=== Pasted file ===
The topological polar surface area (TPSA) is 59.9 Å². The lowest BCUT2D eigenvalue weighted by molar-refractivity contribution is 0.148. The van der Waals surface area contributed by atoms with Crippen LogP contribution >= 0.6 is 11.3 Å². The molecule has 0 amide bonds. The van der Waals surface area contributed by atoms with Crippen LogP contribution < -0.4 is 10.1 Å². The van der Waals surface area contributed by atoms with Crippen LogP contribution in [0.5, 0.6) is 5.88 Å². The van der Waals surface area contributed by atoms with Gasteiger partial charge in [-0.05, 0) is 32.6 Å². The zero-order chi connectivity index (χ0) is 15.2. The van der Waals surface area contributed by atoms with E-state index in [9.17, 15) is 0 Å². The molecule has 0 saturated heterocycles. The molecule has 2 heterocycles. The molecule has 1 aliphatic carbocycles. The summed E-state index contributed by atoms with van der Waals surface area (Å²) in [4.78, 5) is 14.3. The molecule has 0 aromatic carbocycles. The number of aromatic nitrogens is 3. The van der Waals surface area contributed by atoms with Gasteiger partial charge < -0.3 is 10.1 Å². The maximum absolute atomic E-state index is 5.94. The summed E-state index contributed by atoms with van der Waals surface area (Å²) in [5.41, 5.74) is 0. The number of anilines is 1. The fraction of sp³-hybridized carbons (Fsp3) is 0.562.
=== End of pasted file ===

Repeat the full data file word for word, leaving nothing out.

The topological polar surface area (TPSA) is 59.9 Å². The lowest BCUT2D eigenvalue weighted by molar-refractivity contribution is 0.148. The van der Waals surface area contributed by atoms with Crippen LogP contribution >= 0.6 is 11.3 Å². The molecule has 0 amide bonds. The van der Waals surface area contributed by atoms with Crippen LogP contribution < -0.4 is 10.1 Å². The van der Waals surface area contributed by atoms with Crippen LogP contribution in [0.5, 0.6) is 5.88 Å². The van der Waals surface area contributed by atoms with Gasteiger partial charge in [-0.05, 0) is 32.6 Å². The zero-order chi connectivity index (χ0) is 15.2. The van der Waals surface area contributed by atoms with E-state index in [9.17, 15) is 0 Å². The molecule has 0 saturated heterocycles. The molecule has 2 heterocycles. The molecule has 1 aliphatic carbocycles. The summed E-state index contributed by atoms with van der Waals surface area (Å²) in [4.78, 5) is 14.3. The molecule has 0 aromatic carbocycles. The number of aromatic nitrogens is 3. The van der Waals surface area contributed by atoms with Gasteiger partial charge < -0.3 is 10.1 Å². The maximum absolute atomic E-state index is 5.94. The summed E-state index contributed by atoms with van der Waals surface area (Å²) in [5.41, 5.74) is 0. The number of anilines is 1. The fraction of sp³-hybridized carbons (Fsp3) is 0.562.